colorful plastic shopping bags on wooden background

Bring back your bags — and more!

Most plastic bags and wraps are made with materials that are recyclable. Unfortunately this doesn’t mean they can go in your curbside recycling bin. Why? Most facilities that manage curbside-collected recyclables use machines to separate rigid materials like cans, bottles or paper products. Due to their size and shape, plastic bags and wraps end up clogging the machinery. Employees must remove the plastic by hand, which is a time-consuming and potentially dangerous task.

So what can you do with them? They can still be recycled, they just require a different system. Many retail  and grocery stores offer free drop-off locations for  bags and films to be properly recycled. All you need to do is make sure the bags and wraps are clean and dry, and that you have removed any non-plastic items such as receipts and labels.

Let’s recap some of the “DOs” and “DON’Ts.”

Please DO recycle:

  • Grocery and retail bags. (Not in your curbside bin, but at a retail or grocery store with a collection bin. Don’t forget to remove the receipts!)
  • Newspaper, bread, produce and dry cleaning bags.
  • The outer wrapping from bulk beverages, napkins, paper towels, bathroom tissue and diapers.
  • Cereal and cracker box liners. (Unless they tear like paper.)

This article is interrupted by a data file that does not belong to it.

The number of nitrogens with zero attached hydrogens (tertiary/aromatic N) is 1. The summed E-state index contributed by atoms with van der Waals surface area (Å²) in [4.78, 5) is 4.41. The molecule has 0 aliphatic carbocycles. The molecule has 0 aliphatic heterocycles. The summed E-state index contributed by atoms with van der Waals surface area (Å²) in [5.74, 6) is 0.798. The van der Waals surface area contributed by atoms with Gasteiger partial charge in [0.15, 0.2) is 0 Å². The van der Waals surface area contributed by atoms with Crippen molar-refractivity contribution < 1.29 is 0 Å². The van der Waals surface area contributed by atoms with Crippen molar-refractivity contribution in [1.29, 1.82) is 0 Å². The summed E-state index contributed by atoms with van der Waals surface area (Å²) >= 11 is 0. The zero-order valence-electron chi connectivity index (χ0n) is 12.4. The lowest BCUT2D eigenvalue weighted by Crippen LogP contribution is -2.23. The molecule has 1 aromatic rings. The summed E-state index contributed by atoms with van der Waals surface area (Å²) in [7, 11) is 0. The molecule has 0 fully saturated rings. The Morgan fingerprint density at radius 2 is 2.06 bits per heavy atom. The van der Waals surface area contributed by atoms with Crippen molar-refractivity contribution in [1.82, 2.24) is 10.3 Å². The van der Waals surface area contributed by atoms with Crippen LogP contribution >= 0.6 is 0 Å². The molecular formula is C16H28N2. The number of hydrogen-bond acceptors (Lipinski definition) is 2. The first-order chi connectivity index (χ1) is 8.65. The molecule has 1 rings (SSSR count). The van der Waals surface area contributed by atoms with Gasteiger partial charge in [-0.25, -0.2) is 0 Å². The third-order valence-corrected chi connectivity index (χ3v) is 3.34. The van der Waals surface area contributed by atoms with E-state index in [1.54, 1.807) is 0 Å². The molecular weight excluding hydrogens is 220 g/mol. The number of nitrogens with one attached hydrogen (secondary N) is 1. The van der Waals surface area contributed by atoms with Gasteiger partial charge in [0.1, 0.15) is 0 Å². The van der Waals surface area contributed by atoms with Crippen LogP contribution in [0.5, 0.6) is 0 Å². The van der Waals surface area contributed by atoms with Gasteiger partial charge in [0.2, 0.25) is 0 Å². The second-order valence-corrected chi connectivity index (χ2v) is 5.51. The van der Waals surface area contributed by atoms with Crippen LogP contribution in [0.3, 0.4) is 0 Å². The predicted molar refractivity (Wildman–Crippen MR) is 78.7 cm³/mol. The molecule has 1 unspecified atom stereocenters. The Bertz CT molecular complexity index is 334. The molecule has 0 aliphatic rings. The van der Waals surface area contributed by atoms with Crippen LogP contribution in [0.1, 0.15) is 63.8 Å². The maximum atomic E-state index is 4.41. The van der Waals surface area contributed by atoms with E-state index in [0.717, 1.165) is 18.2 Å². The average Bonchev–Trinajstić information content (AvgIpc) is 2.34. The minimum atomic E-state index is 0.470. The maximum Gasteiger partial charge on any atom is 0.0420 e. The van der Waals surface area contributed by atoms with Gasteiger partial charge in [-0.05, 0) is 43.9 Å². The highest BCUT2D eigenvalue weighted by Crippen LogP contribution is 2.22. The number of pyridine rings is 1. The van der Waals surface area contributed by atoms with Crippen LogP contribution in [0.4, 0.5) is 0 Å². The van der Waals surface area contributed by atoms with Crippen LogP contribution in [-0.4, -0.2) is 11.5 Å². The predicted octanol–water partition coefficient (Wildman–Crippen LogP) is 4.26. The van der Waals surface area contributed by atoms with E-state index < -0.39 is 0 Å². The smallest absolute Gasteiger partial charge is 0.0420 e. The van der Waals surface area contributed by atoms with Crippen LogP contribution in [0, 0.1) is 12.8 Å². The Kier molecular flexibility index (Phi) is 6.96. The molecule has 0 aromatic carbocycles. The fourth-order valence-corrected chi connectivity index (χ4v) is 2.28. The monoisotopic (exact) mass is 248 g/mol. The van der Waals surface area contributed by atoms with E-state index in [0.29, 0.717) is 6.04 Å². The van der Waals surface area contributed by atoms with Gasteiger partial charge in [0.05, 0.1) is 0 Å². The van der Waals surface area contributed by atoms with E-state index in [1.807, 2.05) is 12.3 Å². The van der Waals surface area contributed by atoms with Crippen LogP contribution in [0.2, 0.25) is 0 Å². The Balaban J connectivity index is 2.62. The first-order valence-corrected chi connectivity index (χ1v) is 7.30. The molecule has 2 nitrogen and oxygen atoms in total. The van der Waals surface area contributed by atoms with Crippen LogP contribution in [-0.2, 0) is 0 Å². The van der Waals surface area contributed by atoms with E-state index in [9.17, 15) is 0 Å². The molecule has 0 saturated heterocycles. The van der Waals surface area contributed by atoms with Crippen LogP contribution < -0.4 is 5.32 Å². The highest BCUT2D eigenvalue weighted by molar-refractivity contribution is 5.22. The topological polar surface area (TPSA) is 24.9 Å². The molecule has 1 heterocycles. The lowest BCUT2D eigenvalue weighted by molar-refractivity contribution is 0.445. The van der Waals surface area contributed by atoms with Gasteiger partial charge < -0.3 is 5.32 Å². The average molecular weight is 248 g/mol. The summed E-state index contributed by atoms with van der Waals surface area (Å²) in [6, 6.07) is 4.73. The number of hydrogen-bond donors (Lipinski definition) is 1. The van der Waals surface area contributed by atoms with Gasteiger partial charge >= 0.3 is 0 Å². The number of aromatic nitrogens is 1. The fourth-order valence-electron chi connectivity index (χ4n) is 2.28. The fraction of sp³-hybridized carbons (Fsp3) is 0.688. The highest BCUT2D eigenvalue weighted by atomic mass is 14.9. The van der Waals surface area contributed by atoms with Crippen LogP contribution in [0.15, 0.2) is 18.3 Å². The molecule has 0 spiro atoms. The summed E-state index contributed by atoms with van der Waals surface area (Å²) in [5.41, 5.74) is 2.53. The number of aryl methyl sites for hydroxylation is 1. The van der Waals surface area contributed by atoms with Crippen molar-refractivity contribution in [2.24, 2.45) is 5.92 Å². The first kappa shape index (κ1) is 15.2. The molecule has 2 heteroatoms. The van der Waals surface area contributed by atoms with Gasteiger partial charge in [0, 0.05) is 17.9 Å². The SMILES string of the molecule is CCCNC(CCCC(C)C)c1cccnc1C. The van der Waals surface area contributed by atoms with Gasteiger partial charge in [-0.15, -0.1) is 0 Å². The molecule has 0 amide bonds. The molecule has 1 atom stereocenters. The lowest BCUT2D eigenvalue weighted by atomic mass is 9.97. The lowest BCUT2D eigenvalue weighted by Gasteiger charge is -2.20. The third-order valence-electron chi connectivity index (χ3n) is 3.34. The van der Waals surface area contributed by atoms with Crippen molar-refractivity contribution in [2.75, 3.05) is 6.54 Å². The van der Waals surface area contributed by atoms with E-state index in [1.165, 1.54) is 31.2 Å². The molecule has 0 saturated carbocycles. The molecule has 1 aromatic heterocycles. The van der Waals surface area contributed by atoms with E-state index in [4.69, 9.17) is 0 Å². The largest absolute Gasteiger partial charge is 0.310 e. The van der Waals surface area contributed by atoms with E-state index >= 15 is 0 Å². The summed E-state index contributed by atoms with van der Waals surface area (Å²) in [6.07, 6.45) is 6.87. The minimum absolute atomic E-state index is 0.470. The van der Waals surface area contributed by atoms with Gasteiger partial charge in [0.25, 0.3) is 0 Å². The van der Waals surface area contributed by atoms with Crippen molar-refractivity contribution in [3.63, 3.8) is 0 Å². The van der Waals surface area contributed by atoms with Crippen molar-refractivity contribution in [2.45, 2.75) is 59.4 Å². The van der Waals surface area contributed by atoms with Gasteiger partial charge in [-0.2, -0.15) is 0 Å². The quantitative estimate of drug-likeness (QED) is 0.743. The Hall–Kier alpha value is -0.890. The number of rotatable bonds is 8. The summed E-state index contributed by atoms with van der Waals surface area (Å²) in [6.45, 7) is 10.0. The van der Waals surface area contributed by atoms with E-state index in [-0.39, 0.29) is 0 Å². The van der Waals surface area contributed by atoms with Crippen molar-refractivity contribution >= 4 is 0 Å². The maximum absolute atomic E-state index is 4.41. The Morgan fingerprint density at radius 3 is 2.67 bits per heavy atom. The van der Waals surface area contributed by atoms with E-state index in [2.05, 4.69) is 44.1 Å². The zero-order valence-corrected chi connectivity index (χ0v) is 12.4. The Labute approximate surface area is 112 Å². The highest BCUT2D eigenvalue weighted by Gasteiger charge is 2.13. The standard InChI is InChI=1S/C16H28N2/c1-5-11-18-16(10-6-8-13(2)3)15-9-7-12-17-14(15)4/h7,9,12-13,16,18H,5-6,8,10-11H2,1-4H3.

• Bubble wrap and air pillows. (Pop the bubbles and deflate the pillows.)
  • Resealable storage bags. (Make sure they are clean, dry and don’t have any food residue.)
  • Poly mailers or plastic shipping envelopes. (Remove the shipping labels first.)
  • Document mailing/shipping envelopes such as FedEx Paks or Tyvek® envelopes. (Remove the shipping labels first).

Please DON’T recycle:

  • Plastic bags that tear like paper. (Recyclable bags have some stretch to them.)
  • Cellophane. (The plastic that makes a “crinkly” sound.)
  • Frozen food and pre-washed salad bags.
  • Food or cling wrap.
  • Candy wrappers. (You can recycle the bag that the candy came in.)
  • Snack bags, such as pretzels and potato chip bags.
  • Coffee pouches or other resealable food pouches, such as shredded cheese or trail mix.
  • Pet food bags.
  • Zippered packaging for bedding and garments.
  • Biodegradable or compostable bags.

If you come across a bag or film that is not listed above, a simple test will determine whether it is accepted for recycling or not. If you give the bag or wrap a slight tug and it stretches, it is likely recyclable. If it rips or tears similar to paper, it is likely not. When in doubt, don’t include bags or films you are unsure of — toss them into the trash.

Plastic bags and wraps can be recycled into many useful products, such as low-maintenance fencing and decking, building and construction materials and of course, new bags.

So remember, take your bags and wraps back on your next trip to the store!

For more information about plastic bag recycling, visit PlasticFilmRecycling.org.

One thought on “Bring back your bags — and more!

  1. Wastage of plastic bags is the most common problem of the world. Also it unhygienic for our surrounding. Thanks for suggesting some do and dont’s and I follow these as most as I can

    Like

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